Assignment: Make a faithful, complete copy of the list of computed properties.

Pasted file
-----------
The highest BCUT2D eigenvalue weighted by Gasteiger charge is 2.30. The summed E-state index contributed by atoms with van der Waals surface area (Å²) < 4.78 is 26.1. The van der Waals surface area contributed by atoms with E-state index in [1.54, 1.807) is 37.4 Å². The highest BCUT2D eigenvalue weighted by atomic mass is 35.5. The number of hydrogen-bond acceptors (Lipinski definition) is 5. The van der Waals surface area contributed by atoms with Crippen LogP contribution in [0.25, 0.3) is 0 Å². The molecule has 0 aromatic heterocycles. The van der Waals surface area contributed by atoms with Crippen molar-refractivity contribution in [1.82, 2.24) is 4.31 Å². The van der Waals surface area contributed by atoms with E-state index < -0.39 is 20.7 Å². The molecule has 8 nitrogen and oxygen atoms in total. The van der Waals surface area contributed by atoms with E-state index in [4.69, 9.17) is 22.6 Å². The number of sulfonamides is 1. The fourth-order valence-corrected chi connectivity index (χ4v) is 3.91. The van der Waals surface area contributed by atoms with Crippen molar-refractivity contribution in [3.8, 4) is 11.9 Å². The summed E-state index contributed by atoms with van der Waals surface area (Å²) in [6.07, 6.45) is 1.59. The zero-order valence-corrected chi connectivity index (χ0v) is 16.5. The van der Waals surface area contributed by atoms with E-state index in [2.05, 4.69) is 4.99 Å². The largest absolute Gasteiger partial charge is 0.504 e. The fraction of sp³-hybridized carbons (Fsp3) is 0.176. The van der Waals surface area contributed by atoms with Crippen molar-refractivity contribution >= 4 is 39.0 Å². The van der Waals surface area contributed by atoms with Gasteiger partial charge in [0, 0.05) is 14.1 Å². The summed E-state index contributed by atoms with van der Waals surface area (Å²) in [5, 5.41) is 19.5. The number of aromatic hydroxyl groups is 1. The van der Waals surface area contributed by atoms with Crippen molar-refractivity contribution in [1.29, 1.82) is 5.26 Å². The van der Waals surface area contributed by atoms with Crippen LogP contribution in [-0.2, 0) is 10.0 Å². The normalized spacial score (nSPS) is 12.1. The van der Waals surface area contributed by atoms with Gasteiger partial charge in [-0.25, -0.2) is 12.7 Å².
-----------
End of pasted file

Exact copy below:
The highest BCUT2D eigenvalue weighted by Gasteiger charge is 2.30. The summed E-state index contributed by atoms with van der Waals surface area (Å²) < 4.78 is 26.1. The van der Waals surface area contributed by atoms with E-state index in [1.54, 1.807) is 37.4 Å². The highest BCUT2D eigenvalue weighted by atomic mass is 35.5. The number of hydrogen-bond acceptors (Lipinski definition) is 5. The van der Waals surface area contributed by atoms with Crippen LogP contribution in [0.25, 0.3) is 0 Å². The molecule has 0 aromatic heterocycles. The van der Waals surface area contributed by atoms with Crippen molar-refractivity contribution in [1.82, 2.24) is 4.31 Å². The van der Waals surface area contributed by atoms with E-state index < -0.39 is 20.7 Å². The molecule has 8 nitrogen and oxygen atoms in total. The van der Waals surface area contributed by atoms with E-state index in [4.69, 9.17) is 22.6 Å². The number of sulfonamides is 1. The fourth-order valence-corrected chi connectivity index (χ4v) is 3.91. The van der Waals surface area contributed by atoms with Crippen molar-refractivity contribution in [3.8, 4) is 11.9 Å². The summed E-state index contributed by atoms with van der Waals surface area (Å²) in [6.07, 6.45) is 1.59. The zero-order valence-corrected chi connectivity index (χ0v) is 16.5. The van der Waals surface area contributed by atoms with E-state index in [2.05, 4.69) is 4.99 Å². The largest absolute Gasteiger partial charge is 0.504 e. The fraction of sp³-hybridized carbons (Fsp3) is 0.176. The van der Waals surface area contributed by atoms with Crippen molar-refractivity contribution >= 4 is 39.0 Å². The van der Waals surface area contributed by atoms with Gasteiger partial charge in [0, 0.05) is 14.1 Å². The summed E-state index contributed by atoms with van der Waals surface area (Å²) in [5, 5.41) is 19.5. The number of aromatic hydroxyl groups is 1. The van der Waals surface area contributed by atoms with Crippen molar-refractivity contribution in [1.29, 1.82) is 5.26 Å². The van der Waals surface area contributed by atoms with Crippen LogP contribution in [-0.2, 0) is 10.0 Å². The normalized spacial score (nSPS) is 12.1. The van der Waals surface area contributed by atoms with Gasteiger partial charge in [-0.25, -0.2) is 12.7 Å².